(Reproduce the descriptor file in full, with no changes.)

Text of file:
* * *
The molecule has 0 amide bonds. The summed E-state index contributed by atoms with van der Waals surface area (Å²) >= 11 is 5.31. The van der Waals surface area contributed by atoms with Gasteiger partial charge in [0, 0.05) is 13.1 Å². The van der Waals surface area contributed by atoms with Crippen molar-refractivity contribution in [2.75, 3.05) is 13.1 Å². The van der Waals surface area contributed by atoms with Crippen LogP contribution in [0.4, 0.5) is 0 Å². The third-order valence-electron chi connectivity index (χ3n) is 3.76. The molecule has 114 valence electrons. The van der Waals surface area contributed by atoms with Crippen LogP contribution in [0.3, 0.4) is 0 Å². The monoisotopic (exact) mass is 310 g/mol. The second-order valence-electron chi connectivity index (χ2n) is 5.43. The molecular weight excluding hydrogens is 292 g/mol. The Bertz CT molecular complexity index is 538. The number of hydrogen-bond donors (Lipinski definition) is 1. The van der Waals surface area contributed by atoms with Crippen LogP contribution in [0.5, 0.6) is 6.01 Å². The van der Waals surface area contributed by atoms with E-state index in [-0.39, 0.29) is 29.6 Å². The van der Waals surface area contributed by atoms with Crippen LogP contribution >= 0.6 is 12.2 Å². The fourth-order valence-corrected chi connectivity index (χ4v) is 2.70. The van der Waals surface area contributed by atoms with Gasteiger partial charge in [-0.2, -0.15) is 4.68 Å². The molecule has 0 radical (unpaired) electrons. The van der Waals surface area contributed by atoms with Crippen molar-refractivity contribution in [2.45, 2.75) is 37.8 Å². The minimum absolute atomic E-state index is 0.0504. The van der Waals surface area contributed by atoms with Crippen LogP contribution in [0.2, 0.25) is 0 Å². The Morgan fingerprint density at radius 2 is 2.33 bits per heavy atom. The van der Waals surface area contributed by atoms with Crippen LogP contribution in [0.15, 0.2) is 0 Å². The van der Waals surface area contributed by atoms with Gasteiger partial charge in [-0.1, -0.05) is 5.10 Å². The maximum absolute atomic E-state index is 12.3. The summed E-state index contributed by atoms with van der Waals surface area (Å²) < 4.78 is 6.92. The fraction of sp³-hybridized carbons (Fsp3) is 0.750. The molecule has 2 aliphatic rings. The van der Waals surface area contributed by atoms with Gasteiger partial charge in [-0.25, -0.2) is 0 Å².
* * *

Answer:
The molecule has 0 amide bonds. The summed E-state index contributed by atoms with van der Waals surface area (Å²) >= 11 is 5.31. The van der Waals surface area contributed by atoms with Gasteiger partial charge in [0, 0.05) is 13.1 Å². The van der Waals surface area contributed by atoms with Crippen molar-refractivity contribution in [2.75, 3.05) is 13.1 Å². The van der Waals surface area contributed by atoms with Crippen LogP contribution in [0.4, 0.5) is 0 Å². The third-order valence-electron chi connectivity index (χ3n) is 3.76. The molecule has 114 valence electrons. The van der Waals surface area contributed by atoms with Crippen LogP contribution in [0.3, 0.4) is 0 Å². The monoisotopic (exact) mass is 310 g/mol. The second-order valence-electron chi connectivity index (χ2n) is 5.43. The molecular weight excluding hydrogens is 292 g/mol. The Bertz CT molecular complexity index is 538. The number of hydrogen-bond donors (Lipinski definition) is 1. The van der Waals surface area contributed by atoms with Crippen LogP contribution in [0.5, 0.6) is 6.01 Å². The van der Waals surface area contributed by atoms with E-state index in [-0.39, 0.29) is 29.6 Å². The van der Waals surface area contributed by atoms with Crippen LogP contribution >= 0.6 is 12.2 Å². The fourth-order valence-corrected chi connectivity index (χ4v) is 2.70. The van der Waals surface area contributed by atoms with Gasteiger partial charge in [-0.2, -0.15) is 4.68 Å². The molecule has 0 radical (unpaired) electrons. The van der Waals surface area contributed by atoms with Crippen molar-refractivity contribution in [2.45, 2.75) is 37.8 Å². The minimum absolute atomic E-state index is 0.0504. The van der Waals surface area contributed by atoms with Crippen LogP contribution in [0.2, 0.25) is 0 Å². The Morgan fingerprint density at radius 2 is 2.33 bits per heavy atom. The van der Waals surface area contributed by atoms with Crippen LogP contribution in [0.15, 0.2) is 0 Å². The van der Waals surface area contributed by atoms with Gasteiger partial charge in [-0.1, -0.05) is 5.10 Å². The maximum absolute atomic E-state index is 12.3. The summed E-state index contributed by atoms with van der Waals surface area (Å²) < 4.78 is 6.92. The fraction of sp³-hybridized carbons (Fsp3) is 0.750. The molecule has 2 aliphatic rings. The van der Waals surface area contributed by atoms with Gasteiger partial charge in [-0.25, -0.2) is 0 Å².